Jen Davis Alexander, PhD, said she always was intrigued by science, but her first job in high school was when she discovered the world of skincare.
“I was into every skincare product and cosmetic product. I worked at CVS and I think I had every product I could get my hands on. So I've been into skin care as far back as I can remember,” she said. “I like to say I ‘nerd out’ on the skin. It's such an intricate system. It is such a delicate system yet it protects us. It's the first way that we feel safe when we come into the world that our mom communicates with us, with the skin contact. It's so many things, it speaks to us when there's something going on internally. And it speaks to us when there's something going on in our external world. And so it's just fascinating to me.”
As one of the few Black women to earn a PhD in cosmetic science, Alexander has been on a mission to spread the word.
“To be the second Black person to have a PhD in cosmetic science in 2010… it was just one of those things that I was very proud of, but also it motivated me to start talking to people about my life and to start talking to people about my career choices and about the cosmetic science program. And really exposing it because I think that it is underexposed. I think that it's not about whether people are interested, I think it's that people don't know about it. And so, it motivated me to become a mentor.”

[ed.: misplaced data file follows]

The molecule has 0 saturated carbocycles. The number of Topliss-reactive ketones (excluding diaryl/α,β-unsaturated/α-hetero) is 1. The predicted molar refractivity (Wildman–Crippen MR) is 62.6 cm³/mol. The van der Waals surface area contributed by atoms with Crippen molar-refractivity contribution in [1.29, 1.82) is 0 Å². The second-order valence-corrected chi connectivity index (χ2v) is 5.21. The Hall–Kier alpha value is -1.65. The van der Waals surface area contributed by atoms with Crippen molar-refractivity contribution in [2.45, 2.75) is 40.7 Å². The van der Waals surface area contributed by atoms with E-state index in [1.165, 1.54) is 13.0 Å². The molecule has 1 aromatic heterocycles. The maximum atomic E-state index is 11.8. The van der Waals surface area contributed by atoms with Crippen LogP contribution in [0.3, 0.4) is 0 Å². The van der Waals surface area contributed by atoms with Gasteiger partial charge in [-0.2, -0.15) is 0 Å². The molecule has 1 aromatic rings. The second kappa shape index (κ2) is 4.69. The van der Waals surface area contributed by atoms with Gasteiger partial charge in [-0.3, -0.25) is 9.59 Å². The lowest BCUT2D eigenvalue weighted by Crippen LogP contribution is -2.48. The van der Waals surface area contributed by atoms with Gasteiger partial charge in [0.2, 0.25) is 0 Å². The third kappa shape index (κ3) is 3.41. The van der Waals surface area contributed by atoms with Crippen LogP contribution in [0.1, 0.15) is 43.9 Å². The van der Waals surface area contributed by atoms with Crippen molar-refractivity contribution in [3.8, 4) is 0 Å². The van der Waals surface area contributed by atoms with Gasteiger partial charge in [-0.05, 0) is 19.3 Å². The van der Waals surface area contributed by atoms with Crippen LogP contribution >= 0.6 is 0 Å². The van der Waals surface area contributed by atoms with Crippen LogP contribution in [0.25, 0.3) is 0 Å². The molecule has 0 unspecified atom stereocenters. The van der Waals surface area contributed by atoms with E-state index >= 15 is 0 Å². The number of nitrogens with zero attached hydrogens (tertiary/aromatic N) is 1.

Fast forward 10-plus years, Alexander said her three children have inspired her to be a better scientist.
“I'm definitely the most authentic version of myself today that I've ever been–but there’s definitely been some growing pains. And I think what really opened my eyes was having children, making sure and really pushing me to show up and walk the talk. So there have been challenges. I remember when I first started working over a decade ago and I had gone out with one of my friends after work. And I told her I have work clothes and then I have weekend clothes and they are like two different people,” said Alexander. “And so eventually I got to who I am today, but I think it's an evolution and I think it goes back to that personal innovation. We're always evolving, we're always learning about ourselves and I do know for sure that I'm a better scientist because of the way I show up today.”